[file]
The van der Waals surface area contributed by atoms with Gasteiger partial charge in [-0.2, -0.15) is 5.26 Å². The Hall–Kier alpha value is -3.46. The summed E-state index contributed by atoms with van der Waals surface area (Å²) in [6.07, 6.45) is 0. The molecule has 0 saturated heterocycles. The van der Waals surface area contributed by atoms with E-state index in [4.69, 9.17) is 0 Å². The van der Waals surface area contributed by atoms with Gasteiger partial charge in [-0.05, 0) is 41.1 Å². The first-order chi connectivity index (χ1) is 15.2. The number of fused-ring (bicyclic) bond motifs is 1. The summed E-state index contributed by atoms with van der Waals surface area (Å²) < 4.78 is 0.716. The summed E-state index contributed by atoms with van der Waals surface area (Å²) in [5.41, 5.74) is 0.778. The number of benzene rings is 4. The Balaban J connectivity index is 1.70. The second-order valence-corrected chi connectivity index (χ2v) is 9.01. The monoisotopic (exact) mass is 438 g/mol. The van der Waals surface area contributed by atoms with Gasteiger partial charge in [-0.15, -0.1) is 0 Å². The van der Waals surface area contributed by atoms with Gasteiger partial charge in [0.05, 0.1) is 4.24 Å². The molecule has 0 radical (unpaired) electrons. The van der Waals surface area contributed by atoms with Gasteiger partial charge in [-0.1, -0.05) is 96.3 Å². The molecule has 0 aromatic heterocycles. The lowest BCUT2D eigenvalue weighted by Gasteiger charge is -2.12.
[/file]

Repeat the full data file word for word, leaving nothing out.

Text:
The van der Waals surface area contributed by atoms with Gasteiger partial charge in [-0.2, -0.15) is 5.26 Å². The Hall–Kier alpha value is -3.46. The summed E-state index contributed by atoms with van der Waals surface area (Å²) in [6.07, 6.45) is 0. The molecule has 0 saturated heterocycles. The van der Waals surface area contributed by atoms with E-state index in [4.69, 9.17) is 0 Å². The van der Waals surface area contributed by atoms with Gasteiger partial charge in [-0.05, 0) is 41.1 Å². The first-order chi connectivity index (χ1) is 15.2. The number of fused-ring (bicyclic) bond motifs is 1. The summed E-state index contributed by atoms with van der Waals surface area (Å²) < 4.78 is 0.716. The summed E-state index contributed by atoms with van der Waals surface area (Å²) in [5.41, 5.74) is 0.778. The number of benzene rings is 4. The Balaban J connectivity index is 1.70. The second-order valence-corrected chi connectivity index (χ2v) is 9.01. The monoisotopic (exact) mass is 438 g/mol. The van der Waals surface area contributed by atoms with Gasteiger partial charge in [-0.15, -0.1) is 0 Å². The van der Waals surface area contributed by atoms with Gasteiger partial charge in [0.05, 0.1) is 4.24 Å². The molecule has 0 radical (unpaired) electrons. The van der Waals surface area contributed by atoms with Gasteiger partial charge in [-0.1, -0.05) is 96.3 Å². The molecule has 0 aromatic heterocycles. The lowest BCUT2D eigenvalue weighted by Gasteiger charge is -2.12.